Tight end/Fullback

In (4): Jonnu Smith, Hunter Henry, Devin Asiasi, Jakob Johnson

IR (1): Dalton Keene, Troy Fumagalli

Out (1): Matt LaCosse

One of the easiest positions on the field to project. Jonnu Smith and Hunter Henry were the two biggest offensive acquisitions of the Patriots’ record-setting offseason and will likely be on the field together for the majority of each game.

Devin Asiasi, who started to come around at the end of last year and followed it up with a strong spring, is back on the practice fields and should serve as a reliable TE2 if one of Henry or Smith were to miss time. Johnson will serve as the team’s fullback as the Patriots get set to bully teams upfront with their strong offensive line and power run game whether Cam Newton is at quarterback or not.

Offensive line

In (7): David Andrews, Michael Onwenu, Isaiah Wynn, Trent Brown, Shaq Mason, Ted Karras, Justin Herron

Out (7): Korey Cunningham, Yodny Cajuste, Marcus Martin, Alex Redmond, R.J. Prince, Will Sherman, James Ferentz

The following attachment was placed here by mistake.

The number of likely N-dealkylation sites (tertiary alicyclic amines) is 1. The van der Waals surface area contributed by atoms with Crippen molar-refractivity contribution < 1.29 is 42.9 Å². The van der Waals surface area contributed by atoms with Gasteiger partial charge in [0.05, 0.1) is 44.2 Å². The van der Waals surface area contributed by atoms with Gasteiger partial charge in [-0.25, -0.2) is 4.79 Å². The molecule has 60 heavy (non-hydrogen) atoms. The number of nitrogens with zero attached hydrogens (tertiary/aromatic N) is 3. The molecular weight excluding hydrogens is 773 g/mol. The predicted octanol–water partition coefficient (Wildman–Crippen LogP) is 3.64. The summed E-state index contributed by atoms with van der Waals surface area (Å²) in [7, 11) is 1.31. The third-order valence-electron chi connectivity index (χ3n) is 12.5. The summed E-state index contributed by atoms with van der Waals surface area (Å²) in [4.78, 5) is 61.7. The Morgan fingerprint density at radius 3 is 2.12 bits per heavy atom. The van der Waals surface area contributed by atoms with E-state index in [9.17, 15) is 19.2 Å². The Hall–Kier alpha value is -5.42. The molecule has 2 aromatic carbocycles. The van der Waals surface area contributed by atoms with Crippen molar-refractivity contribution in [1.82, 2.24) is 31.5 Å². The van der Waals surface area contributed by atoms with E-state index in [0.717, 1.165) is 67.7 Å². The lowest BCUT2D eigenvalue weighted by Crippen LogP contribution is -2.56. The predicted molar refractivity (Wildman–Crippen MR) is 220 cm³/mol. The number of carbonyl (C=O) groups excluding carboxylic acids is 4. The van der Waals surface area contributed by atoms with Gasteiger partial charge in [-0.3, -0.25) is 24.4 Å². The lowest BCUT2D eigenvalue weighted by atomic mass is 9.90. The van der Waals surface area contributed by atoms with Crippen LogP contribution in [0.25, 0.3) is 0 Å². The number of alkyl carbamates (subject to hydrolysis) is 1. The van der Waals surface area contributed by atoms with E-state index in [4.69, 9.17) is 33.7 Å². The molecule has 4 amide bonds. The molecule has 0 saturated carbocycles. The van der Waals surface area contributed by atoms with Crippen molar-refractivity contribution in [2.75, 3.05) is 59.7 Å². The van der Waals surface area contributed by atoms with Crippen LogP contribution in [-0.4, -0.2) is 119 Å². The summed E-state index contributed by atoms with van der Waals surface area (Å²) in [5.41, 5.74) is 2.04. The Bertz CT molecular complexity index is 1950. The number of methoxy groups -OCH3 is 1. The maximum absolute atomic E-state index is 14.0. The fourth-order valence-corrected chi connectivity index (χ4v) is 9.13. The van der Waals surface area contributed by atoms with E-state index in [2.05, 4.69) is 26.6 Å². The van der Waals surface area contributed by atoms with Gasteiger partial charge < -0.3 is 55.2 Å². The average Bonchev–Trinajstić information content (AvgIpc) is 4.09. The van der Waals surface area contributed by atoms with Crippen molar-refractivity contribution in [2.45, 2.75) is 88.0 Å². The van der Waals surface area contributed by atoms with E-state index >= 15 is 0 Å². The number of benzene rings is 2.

Not much to discuss here given that the offensive line is the strength of this football team. With an interior of Michael Onwenu, David Andrews and Shaq Mason, the Patriots should be able to have tons of success running the football between the tackles. On the outside it is a prove-it year for both Trent Brown and Isaiah Wynn, who are playing for potential contract extensions in 2021 and 2022, respectively.

Ted Karras gives the Patriots versatility along the interior, while Justin Herron looks to build off a solid rookie campaign as the team’s swing tackle.

Defensive line

In (5): Davon Godchaux, Lawrence Guy, Deatrich Wise Jr, Christian Barmore, Henry Anderson

PUP (1): Byron Cowart

Out (5): Carl Davis, Akeem Spence, Montravius Adams, Nick Thurman, Bill Murray